In the First Years, Meteorites Like Big Cities Have Fallen to Earth 1
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It is a situation known to scientists that in the first years of the world, there was much more violence than now. Of course, we are not talking about the types that come to mind when we say violence; subject, violence to which the world is subjected.

Scientists believe that Earth has been ‘beaten’ by a significant number of large (more than 10 km in diameter) asteroids, which has had a significant impact on Earth’s surface chemistry and its ability to support life. Only one such blow Chicxulub impact of the asteroid to the extinction of the dinosaurs is a pretty common thought.

Sphere layers provide evidence of collisions:

In the First Years, Meteorites Like Big Cities Have Fallen to Earth 2

Impact craters formed in similar collisions are clearly visible on the Moon and other planets, while the seasons experienced on Earth and the tectonic movements of the plates are directly related to these craters. hiding evidence. However, the effects of these distant impacts can be seen in the globules on ancient stones. Massive impacts ejected molten particles and vapors, which then cooled and fell to Earth and mixed with rocks as small, spherical, glassy particles. The larger the impact, the farther these particles spread from the impact site; so thick spheroidal layer spreading all over the world marks a major blow.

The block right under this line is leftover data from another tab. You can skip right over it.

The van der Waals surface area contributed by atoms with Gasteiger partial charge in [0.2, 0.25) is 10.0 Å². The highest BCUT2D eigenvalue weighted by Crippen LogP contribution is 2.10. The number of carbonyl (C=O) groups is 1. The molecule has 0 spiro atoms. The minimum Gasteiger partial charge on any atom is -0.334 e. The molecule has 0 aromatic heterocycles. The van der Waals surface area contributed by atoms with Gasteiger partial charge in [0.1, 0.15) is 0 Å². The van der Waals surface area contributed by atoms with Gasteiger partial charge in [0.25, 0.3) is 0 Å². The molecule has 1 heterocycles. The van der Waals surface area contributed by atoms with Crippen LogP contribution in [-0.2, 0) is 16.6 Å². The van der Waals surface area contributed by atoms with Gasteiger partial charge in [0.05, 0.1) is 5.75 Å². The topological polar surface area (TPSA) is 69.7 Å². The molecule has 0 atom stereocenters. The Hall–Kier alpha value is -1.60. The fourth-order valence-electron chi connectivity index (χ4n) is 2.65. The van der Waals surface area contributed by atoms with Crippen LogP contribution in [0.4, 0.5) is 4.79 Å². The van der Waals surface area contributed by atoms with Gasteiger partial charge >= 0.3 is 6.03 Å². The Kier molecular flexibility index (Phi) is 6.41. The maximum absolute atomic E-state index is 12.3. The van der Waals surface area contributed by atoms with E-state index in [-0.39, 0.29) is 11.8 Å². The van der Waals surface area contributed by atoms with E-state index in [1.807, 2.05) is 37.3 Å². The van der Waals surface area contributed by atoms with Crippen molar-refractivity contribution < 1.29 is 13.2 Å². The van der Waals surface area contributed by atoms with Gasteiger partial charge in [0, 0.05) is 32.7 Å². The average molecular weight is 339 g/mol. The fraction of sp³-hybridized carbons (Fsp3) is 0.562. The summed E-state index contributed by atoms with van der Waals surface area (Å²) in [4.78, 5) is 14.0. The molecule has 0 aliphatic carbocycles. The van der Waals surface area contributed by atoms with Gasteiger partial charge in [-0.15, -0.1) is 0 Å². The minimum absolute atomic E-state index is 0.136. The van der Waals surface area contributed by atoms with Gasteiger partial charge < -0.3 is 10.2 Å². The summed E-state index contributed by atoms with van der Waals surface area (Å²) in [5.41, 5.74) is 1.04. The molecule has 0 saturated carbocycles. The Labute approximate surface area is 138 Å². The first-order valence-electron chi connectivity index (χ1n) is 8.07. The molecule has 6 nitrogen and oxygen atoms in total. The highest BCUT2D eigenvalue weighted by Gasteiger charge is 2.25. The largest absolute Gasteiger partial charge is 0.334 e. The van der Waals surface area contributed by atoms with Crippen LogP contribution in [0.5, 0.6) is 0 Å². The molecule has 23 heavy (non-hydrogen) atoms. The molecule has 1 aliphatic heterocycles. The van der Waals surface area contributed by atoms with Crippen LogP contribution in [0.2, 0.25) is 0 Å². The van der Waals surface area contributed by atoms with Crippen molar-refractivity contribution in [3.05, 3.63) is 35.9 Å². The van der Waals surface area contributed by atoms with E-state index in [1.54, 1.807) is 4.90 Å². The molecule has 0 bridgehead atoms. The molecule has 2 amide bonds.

Researcher at the Southwest Research Institute (Boulder, CO, USA) Dr. Simone Marchi on the subject” We developed a new pulse flow model and compared it with statistical analysis of old spheroid layer data. With this approach, the results of the bombardment that current models experienced in the early years of the Earth, as recorded by layers of spheroids The number of crashes is seriously underestimated. he said.

Marchi expressed the “truth” that the available data sheds light on: “ Real impact flow, in the period 3.5 to 2.5 billion years ago, previously may be 10 times more than thought. This means that in that early period, probably every Every 15 million years we would experience an impact the size of Chicxulub Crater.

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